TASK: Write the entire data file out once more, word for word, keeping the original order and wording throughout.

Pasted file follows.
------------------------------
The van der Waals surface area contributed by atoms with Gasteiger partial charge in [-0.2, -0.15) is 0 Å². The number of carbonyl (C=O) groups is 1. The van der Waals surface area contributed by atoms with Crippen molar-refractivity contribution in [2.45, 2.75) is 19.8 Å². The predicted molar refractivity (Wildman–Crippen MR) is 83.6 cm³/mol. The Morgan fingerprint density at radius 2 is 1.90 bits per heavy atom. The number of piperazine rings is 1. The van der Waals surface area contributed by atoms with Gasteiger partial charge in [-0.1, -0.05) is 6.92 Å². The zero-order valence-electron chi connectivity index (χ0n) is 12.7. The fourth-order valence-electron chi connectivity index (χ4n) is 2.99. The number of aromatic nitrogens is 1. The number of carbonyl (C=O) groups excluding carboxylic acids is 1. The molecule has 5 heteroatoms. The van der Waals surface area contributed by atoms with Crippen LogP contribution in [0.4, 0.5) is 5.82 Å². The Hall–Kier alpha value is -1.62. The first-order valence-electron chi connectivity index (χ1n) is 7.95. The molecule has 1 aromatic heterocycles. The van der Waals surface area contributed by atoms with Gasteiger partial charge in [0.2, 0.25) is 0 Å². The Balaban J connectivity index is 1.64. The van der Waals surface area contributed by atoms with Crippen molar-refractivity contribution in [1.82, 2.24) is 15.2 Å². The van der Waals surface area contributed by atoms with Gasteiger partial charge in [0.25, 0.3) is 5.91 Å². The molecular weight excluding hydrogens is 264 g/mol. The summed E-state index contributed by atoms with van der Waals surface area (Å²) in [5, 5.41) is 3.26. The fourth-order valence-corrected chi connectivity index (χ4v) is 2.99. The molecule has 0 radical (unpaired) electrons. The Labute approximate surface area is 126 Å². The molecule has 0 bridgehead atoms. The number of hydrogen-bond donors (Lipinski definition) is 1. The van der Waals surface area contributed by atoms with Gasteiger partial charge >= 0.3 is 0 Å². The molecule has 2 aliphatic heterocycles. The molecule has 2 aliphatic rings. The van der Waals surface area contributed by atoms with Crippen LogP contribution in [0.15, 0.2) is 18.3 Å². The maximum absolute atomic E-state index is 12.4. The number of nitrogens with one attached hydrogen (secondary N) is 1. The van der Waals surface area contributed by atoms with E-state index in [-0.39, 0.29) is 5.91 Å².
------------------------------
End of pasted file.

The van der Waals surface area contributed by atoms with Gasteiger partial charge in [-0.2, -0.15) is 0 Å². The number of carbonyl (C=O) groups is 1. The van der Waals surface area contributed by atoms with Crippen molar-refractivity contribution in [2.45, 2.75) is 19.8 Å². The predicted molar refractivity (Wildman–Crippen MR) is 83.6 cm³/mol. The Morgan fingerprint density at radius 2 is 1.90 bits per heavy atom. The number of piperazine rings is 1. The van der Waals surface area contributed by atoms with Gasteiger partial charge in [-0.1, -0.05) is 6.92 Å². The zero-order valence-electron chi connectivity index (χ0n) is 12.7. The fourth-order valence-electron chi connectivity index (χ4n) is 2.99. The number of aromatic nitrogens is 1. The number of carbonyl (C=O) groups excluding carboxylic acids is 1. The molecule has 5 heteroatoms. The van der Waals surface area contributed by atoms with Crippen LogP contribution in [0.4, 0.5) is 5.82 Å². The Hall–Kier alpha value is -1.62. The first-order valence-electron chi connectivity index (χ1n) is 7.95. The molecule has 1 aromatic heterocycles. The van der Waals surface area contributed by atoms with Gasteiger partial charge in [0.2, 0.25) is 0 Å². The Balaban J connectivity index is 1.64. The van der Waals surface area contributed by atoms with Crippen molar-refractivity contribution in [1.82, 2.24) is 15.2 Å². The van der Waals surface area contributed by atoms with Gasteiger partial charge in [0.25, 0.3) is 5.91 Å². The molecular weight excluding hydrogens is 264 g/mol. The summed E-state index contributed by atoms with van der Waals surface area (Å²) in [5, 5.41) is 3.26. The fourth-order valence-corrected chi connectivity index (χ4v) is 2.99. The molecule has 0 radical (unpaired) electrons. The Labute approximate surface area is 126 Å². The molecule has 0 bridgehead atoms. The number of hydrogen-bond donors (Lipinski definition) is 1. The van der Waals surface area contributed by atoms with Gasteiger partial charge >= 0.3 is 0 Å². The molecule has 2 aliphatic heterocycles. The molecule has 2 aliphatic rings. The van der Waals surface area contributed by atoms with Crippen LogP contribution in [0.15, 0.2) is 18.3 Å². The maximum absolute atomic E-state index is 12.4. The number of nitrogens with one attached hydrogen (secondary N) is 1. The van der Waals surface area contributed by atoms with E-state index in [-0.39, 0.29) is 5.91 Å².